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Units, apartments and townhouses lead building growth in expanding city

Units, apartments and townhouses lead building growth in expanding city

MICHELLE AINSWORTH AND NATHAN MAWBY HERALD SUN

 

ONE thousand apartments have been approved for development in the expanding city centre as Melbourne takes over from Sydney as the building capital of Australia.

The latest ABS building data released this week showed 3957 homes were approved in greater Melbourne in April, 68 per cent more than Sydney.

Of those approved for Melbourne 56 per cent were units, apartments or townhouses.

Planning minister Matthew Guy this week signed off on 1000 new apartments to be built in Footscray and Southbank, to house about 2000 people when finished.

“The residential construction sector in Victoria is proving very resilient,” Mr Guy said.

“With Victoria growing by record numbers, including babies being born, it is important we cater for all kinds of housing growth.”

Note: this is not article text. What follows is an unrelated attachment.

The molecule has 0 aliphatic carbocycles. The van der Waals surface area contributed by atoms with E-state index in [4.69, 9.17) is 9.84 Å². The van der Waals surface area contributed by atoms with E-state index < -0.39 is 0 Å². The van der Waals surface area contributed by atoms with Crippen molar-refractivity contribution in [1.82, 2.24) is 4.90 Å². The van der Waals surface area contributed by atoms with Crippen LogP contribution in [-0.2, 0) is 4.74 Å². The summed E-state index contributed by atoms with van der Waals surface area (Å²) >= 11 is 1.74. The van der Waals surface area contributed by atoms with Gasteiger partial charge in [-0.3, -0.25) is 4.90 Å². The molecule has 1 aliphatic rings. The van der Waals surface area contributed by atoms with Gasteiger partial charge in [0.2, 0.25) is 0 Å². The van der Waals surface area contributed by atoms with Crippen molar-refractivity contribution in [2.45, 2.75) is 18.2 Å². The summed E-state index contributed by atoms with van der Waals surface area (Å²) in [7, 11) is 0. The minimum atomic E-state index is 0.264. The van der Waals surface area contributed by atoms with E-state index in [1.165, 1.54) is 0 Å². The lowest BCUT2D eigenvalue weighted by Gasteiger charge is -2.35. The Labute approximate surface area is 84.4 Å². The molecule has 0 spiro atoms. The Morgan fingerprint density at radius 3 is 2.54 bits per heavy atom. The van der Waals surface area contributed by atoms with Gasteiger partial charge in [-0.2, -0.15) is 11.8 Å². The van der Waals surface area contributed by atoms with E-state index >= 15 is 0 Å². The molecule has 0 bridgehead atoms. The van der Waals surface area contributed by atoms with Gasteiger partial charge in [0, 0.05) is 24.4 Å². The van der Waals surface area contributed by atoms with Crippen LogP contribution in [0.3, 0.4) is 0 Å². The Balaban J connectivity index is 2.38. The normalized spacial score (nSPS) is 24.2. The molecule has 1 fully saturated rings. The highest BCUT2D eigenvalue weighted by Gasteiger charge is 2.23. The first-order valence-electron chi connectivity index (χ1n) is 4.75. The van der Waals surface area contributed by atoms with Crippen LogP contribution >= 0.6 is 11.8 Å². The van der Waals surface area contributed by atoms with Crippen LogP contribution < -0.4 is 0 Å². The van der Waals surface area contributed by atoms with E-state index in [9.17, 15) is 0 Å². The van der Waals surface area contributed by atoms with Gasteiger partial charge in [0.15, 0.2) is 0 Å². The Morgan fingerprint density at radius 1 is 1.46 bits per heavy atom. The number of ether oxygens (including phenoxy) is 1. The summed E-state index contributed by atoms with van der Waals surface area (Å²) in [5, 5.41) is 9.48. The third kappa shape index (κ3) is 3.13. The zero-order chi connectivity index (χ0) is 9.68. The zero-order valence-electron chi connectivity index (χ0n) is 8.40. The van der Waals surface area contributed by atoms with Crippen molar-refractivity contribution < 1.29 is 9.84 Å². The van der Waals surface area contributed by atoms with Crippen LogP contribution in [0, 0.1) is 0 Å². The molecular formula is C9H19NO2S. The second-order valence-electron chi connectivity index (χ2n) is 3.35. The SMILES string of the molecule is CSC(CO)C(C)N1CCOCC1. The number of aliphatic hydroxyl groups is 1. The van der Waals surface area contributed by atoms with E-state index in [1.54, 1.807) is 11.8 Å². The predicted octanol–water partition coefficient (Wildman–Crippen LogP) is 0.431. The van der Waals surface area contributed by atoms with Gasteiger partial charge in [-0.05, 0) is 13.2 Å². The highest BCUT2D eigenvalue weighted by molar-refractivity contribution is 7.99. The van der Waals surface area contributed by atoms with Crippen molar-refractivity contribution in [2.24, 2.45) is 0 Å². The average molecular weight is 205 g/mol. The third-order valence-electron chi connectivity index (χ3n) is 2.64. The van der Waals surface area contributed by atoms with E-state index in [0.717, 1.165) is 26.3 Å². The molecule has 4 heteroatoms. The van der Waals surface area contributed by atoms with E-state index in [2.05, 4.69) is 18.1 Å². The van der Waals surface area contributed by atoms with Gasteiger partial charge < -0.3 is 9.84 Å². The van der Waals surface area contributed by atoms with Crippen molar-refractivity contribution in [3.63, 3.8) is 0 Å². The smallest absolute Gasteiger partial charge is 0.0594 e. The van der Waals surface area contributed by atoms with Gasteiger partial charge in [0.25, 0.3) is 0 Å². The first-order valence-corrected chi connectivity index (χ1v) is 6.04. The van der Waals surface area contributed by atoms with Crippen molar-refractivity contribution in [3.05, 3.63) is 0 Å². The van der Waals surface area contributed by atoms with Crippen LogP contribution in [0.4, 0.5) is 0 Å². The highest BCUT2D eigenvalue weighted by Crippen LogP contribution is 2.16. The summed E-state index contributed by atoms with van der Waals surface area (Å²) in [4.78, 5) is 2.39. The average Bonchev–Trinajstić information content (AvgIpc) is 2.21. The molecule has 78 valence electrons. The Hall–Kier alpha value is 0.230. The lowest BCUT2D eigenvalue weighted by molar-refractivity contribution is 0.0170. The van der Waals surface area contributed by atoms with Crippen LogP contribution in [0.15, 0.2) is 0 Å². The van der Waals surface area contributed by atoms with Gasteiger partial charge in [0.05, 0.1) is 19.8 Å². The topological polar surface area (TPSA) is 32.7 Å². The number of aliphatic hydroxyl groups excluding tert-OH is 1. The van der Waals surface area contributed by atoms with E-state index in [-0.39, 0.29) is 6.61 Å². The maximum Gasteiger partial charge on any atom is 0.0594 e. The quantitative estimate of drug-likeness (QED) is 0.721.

In Footscray four towers will be built in the Joseph Rd precinct, opposite the Maribyrnong River, including 751 apartments in four buildings ranging from 16 to 28 storeys.

A fifth tower has been approved at 57 Haig St, Southbank and will be 122m tall. The 38-storey building will be 700m from the new Montague railway station and will have 249 apartments.

The latest building approvals data finds Victoria accounted for 33 per cent of all housing approvals in Australia in April.

In the first 10 months of the 2013/14 financial year 45,605 homes were approved for construction in Victoria.

“Whether planning for land supply in suburban growth areas, for urban renewal precincts or for central city high rise apartments, we need to keep building enough homes to keep the market affordable,” Mr Guy said.

RP Data senior analyst Cameron Kusher said the number of sales across the market was not growing at the same pace as last year though.

This might particularly be the case in the units and apartment market, where a median-priced unit fell about $16,450 in the past month.

“It will be interesting to see if some of the units being approved for construction … will they actually get out of the ground?” Mr Kusher said.

“If there are value falls, it’s more likely to be in the unit market than the housing market because there’s an unprecedented new supply of units.”

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